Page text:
Fazlul H. Sarkar mainly focuses on Cancer research, Cancer, Cell growth, Internal medicine and Cancer cell. His Cancer research research includes elements of Genistein, Pancreatic cancer, Apoptosis, Cancer stem cell and microRNA. His Cancer research is multidisciplinary, relying on both Curcumin and Immunology.
His Cell growth study incorporates themes from Cell culture, Protein kinase B, Signal transduction, Cell biology and Notch 1. His work carried out in the field of Internal medicine brings together such families of science as Endocrinology and Oncology. His Cancer cell research focuses on Pharmacology and how it connects with Cancer therapy and Radiation therapy.
Cancer research, Cancer, Internal medicine, Pancreatic cancer and Cell growth are his primary areas of study. The study incorporates disciplines such as Cancer cell, Apoptosis, Immunology, Metastasis and Prostate cancer in addition to Cancer research. Fazlul H. Sarkar combines subjects such as microRNA and Pharmacology with his study of Cancer.
His research integrates issues of Endocrinology, Oncology and In vivo in his study of Internal medicine. Fazlul H. Sarkar focuses mostly in the field of Pancreatic cancer, narrowing it down to matters related to Pancreas and, in some cases, Pathology. His Cell growth study combines topics from a wide range of disciplines, such as Cell cycle, Signal transduction, Cell biology and Notch 1.
Fazlul H. Sarkar mainly focuses on Cancer research, Cancer, microRNA, Pancreatic cancer and Cancer stem cell. His research in Cancer research intersects with topics in Epithelial–mesenchymal transition, CD44, Cell growth, Cancer cell and Immunology. His Cell growth research is multidisciplinary, incorporating perspectives in Apoptosis and Cell biology.
His research on Cancer concerns the broader Internal medicine. His microRNA research incorporates themes from Carcinogenesis, Downregulation and upregulation, Epigenetics and Bioinformatics. His Pancreatic cancer course of study focuses on Cell culture and Stereochemistry.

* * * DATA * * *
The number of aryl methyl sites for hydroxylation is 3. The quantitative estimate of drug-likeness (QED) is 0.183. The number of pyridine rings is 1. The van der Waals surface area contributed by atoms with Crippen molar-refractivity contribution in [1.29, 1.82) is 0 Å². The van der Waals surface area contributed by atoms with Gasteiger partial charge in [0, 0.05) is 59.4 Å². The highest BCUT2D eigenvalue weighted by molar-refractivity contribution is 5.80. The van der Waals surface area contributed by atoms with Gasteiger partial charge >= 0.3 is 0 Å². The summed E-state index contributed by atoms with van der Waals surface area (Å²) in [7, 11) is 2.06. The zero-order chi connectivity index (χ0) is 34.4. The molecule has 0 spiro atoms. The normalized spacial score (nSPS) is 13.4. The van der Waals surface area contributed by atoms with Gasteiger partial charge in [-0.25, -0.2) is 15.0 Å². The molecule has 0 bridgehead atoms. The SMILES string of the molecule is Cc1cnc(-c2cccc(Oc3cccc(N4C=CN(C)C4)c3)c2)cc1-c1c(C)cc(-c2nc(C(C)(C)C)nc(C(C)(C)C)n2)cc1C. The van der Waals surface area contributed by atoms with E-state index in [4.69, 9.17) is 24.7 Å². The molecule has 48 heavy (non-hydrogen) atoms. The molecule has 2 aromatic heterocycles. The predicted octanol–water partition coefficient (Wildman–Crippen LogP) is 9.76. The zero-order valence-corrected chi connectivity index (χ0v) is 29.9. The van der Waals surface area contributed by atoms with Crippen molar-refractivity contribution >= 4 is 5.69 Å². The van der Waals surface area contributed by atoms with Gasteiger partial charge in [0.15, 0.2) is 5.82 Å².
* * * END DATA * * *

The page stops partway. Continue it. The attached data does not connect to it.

Cancer research, Cancer, microRNA, Pancreatic cancer and Cancer stem cell are his primary areas of study. The various areas that Fazlul H. Sarkar examines in his Cancer research study include Epithelial–mesenchymal transition, CD44, Cancer cell, Immunology and Signal transduction. His Cancer research incorporates elements of Angiogenesis and Ubiquitin ligase.
His microRNA research integrates issues from Oncology, Bioinformatics, Carcinogenesis, Internal medicine and Regulation of gene expression. The concepts of his Pancreatic cancer study are interwoven with issues in Cell growth, Apoptosis, Molecular biology, Curcumin and Drug. His biological study spans a wide range of topics, including Downregulation and upregulation and Pathology.
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Exosomes in Cancer Development, Metastasis and Drug Resistance: A Comprehensive Review
Asfar S. Azmi;Bin Bao;Fazlul H. Sarkar.
Cancer and Metastasis Reviews (2013)
Antiintegrin alpha v beta 3 blocks human breast cancer growth and angiogenesis in human skin.
Peter C. Brooks;Staffan Strömblad;Richard Klemke;Daniel Visscher.
Journal of Clinical Investigation (1995)
Up-regulation of miR-200 and let-7 by Natural Agents Leads to the Reversal of Epithelial-to-Mesenchymal Transition in Gemcitabine-Resistant Pancreatic Cancer Cells
Yiwei Li;Timothy G. VandenBoom;Dejuan Kong;Zhiwei Wang.
Cancer Research (2009)
Multi-targeted therapy of cancer by genistein
Sanjeev Banerjee;Yiwei Li;Zhiwei Wang;Fazlul H. Sarkar.
Cancer Letters (2008)
Acquisition of Epithelial-Mesenchymal Transition Phenotype of Gemcitabine-Resistant Pancreatic Cancer Cells Is Linked with Activation of the Notch Signaling Pathway
Zhiwei Wang;Yiwei Li;Dejuan Kong;Sanjeev Banerjee.
Cancer Research (2009)
Phase II randomized clinical trial of lycopene supplementation before radical prostatectomy
Omer Kucuk;Fazlul H. Sarkar;Wael Sakr;Zora Djuric.
Cancer Epidemiology, Biomarkers & Prevention (2001)
Antioxidant effect of zinc in humans.
Ananda S. Prasad;Bin Bao;Frances W.J. Beck;Omer Kucuk.
Free Radical Biology and Medicine (2004)
Gemcitabine sensitivity can be induced in pancreatic cancer cells through modulation of miR-200 and miR-21 expression by curcumin or its analogue CDF.
Shadan Ali;Aamir Ahmad;Sanjeev Banerjee;Subhash Padhye.
Cancer Research (2010)
miR-146a suppresses invasion of pancreatic cancer cells
Yiwei Li;Timothy G. VandenBoom;Zhiwei Wang;Dejuan Kong.
Cancer Research (2010)
Evolving role of uPA/uPAR system in human cancers
Kathleen Dass;Aamir Ahmad;Asfar S. Azmi;Sarah H. Sarkar.
Cancer Treatment Reviews (2008)
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